One of the more interesting developments in the oil and gas A&D market over the past couple of years has been the expanding variety of transactions between upstream and midstream companies involving acreage dedications. Acreage dedications are commitments from upstream operators or exploration and production companies in which all production from a given area is exclusively committed to a midstream company for the provision of midstream services or the midstream company’s purchase of such production. Acreage dedications are one of the tools midstream companies secure a customer base and a feedstock of production for their facilities.

Midstream companies have traditionally required an acreage dedication or a minimum volume commitment, or both, to provide assurance that the midstream company will receive an adequate return on the capital invested to construct or acquire midstream assets. In certain basins where the competition to provide midstream services is robust, producers and operators holding sizeable acreage positions have successfully negotiated incentives from the midstream companies in exchange for granting acreage dedications and the associated long-term production commitment. Further, because of the continuing need by production companies for capital in a changing and tightening market, producers and operators have become more creative in obtaining value for their acreage commitments. At the same time, we have seen a significant increase in investments in midstream facilities, as midstream companies attempt to alleviate the bottlenecks that continue to exist in many basins due to insufficient infrastructure, notably a large number of pipeline projects announced in the last year and a half to provide takeaway capacity for the Permian. As these midstream projects compete to obtain sufficient volumes of production to justify their infrastructure investments, acreage dedications on material acreage positions in prolific basins have become coveted assets. Many of the recent acreage dedications have come with a variety of incentive arrangements to the producer.

Initially, the midstream companies provided producers with equity interests in the projects, allowing the producer to enjoy the upside from robust volumes through the system while having a limited exposure to the cost of the project. The equity grants were in the form of options that allowed the producer to strike the option and pay its share of the production costs after it had an opportunity to evaluate the potential success of the overall project. In some of these equity options, the strike price, or the producer’s contribution obligation, was limited to a share of the original construction budget. This arrangement left the midstream company with the risk that the construction costs would be over budget. In all cases, the producer obtained only limited minority-interest voting rights.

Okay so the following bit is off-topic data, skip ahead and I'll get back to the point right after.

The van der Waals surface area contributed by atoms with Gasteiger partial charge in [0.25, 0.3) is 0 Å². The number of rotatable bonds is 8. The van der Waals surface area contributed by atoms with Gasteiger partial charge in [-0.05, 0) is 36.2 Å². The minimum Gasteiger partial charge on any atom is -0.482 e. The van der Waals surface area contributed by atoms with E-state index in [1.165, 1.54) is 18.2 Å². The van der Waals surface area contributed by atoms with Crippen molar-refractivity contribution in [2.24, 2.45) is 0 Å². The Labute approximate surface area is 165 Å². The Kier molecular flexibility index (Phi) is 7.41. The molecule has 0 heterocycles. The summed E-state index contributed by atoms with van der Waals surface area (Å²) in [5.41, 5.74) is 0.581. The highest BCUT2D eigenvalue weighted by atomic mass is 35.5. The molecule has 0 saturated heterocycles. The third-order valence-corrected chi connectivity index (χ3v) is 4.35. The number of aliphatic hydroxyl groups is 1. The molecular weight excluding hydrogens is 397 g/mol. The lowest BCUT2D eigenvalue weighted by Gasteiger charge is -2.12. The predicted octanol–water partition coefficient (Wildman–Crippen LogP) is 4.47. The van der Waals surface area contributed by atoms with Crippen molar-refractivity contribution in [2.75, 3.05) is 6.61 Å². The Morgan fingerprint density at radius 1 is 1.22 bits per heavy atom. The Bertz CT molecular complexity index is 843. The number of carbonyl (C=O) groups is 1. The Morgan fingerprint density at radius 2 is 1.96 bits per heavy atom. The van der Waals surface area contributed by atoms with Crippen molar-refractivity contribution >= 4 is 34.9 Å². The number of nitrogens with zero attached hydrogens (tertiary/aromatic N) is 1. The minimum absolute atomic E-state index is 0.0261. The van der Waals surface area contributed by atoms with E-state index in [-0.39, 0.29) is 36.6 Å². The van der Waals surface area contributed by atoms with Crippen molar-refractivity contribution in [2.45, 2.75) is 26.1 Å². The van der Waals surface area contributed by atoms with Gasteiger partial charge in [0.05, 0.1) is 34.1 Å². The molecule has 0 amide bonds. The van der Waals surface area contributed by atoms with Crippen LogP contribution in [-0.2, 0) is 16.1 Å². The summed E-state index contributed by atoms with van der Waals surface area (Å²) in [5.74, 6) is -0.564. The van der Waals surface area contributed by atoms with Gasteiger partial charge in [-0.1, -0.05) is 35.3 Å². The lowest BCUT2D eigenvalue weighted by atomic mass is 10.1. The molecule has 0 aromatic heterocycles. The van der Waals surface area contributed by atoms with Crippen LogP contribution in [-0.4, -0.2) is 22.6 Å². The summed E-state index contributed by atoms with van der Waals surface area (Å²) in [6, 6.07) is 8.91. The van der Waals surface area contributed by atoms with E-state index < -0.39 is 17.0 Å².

Some midstream companies, however, prefer to retain the equity risk and upside rather than share it with the producers. At the same time, the producer’s need for capital to continue the development of the dedicated acreage made the equity rights less interesting. As a result, a number of dedication arrangements provided for the midstream company to pay a cash incentive in exchange for a long-term dedication of all production from a geographically defined area. The cash payment consisted of an upfront lump-sum payment at the time the dedication was granted, and in some cases, additional payments each time the producer acquired additional interests in the dedicated area and/or for a specified payment due on the spudding of each well (up to a specified number of wells). From the midstream provider’s perspective, in addition to long-term production assurance that comes from the dedication, the cash payments provide the producer a much needed source of capital to develop the dedicated properties. In turn, the development of the producer’s acreage position results in the production that will generate the midstream provider’s return under the midstream agreements.